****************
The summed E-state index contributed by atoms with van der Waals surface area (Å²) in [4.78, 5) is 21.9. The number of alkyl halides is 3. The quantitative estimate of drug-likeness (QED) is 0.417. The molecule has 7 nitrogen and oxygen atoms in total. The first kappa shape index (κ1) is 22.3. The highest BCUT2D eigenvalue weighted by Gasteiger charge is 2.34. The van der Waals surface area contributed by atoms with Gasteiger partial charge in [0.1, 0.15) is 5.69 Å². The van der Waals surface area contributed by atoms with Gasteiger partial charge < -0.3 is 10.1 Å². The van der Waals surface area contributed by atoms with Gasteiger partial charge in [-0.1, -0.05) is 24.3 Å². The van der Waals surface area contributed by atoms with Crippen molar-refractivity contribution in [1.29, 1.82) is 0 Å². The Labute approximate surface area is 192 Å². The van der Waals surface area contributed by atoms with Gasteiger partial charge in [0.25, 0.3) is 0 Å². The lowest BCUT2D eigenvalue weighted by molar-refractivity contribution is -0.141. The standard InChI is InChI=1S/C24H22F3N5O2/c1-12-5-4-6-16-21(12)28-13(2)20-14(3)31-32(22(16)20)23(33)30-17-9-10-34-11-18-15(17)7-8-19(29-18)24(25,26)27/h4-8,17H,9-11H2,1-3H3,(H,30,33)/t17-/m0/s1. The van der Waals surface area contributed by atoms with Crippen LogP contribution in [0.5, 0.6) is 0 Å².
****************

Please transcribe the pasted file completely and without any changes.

The summed E-state index contributed by atoms with van der Waals surface area (Å²) in [4.78, 5) is 21.9. The number of alkyl halides is 3. The quantitative estimate of drug-likeness (QED) is 0.417. The molecule has 7 nitrogen and oxygen atoms in total. The first kappa shape index (κ1) is 22.3. The highest BCUT2D eigenvalue weighted by Gasteiger charge is 2.34. The van der Waals surface area contributed by atoms with Gasteiger partial charge in [0.1, 0.15) is 5.69 Å². The van der Waals surface area contributed by atoms with Gasteiger partial charge < -0.3 is 10.1 Å². The van der Waals surface area contributed by atoms with Gasteiger partial charge in [-0.1, -0.05) is 24.3 Å². The van der Waals surface area contributed by atoms with Crippen molar-refractivity contribution in [1.29, 1.82) is 0 Å². The Labute approximate surface area is 192 Å². The van der Waals surface area contributed by atoms with Gasteiger partial charge in [0.25, 0.3) is 0 Å². The lowest BCUT2D eigenvalue weighted by molar-refractivity contribution is -0.141. The standard InChI is InChI=1S/C24H22F3N5O2/c1-12-5-4-6-16-21(12)28-13(2)20-14(3)31-32(22(16)20)23(33)30-17-9-10-34-11-18-15(17)7-8-19(29-18)24(25,26)27/h4-8,17H,9-11H2,1-3H3,(H,30,33)/t17-/m0/s1. The van der Waals surface area contributed by atoms with Crippen LogP contribution in [0.5, 0.6) is 0 Å².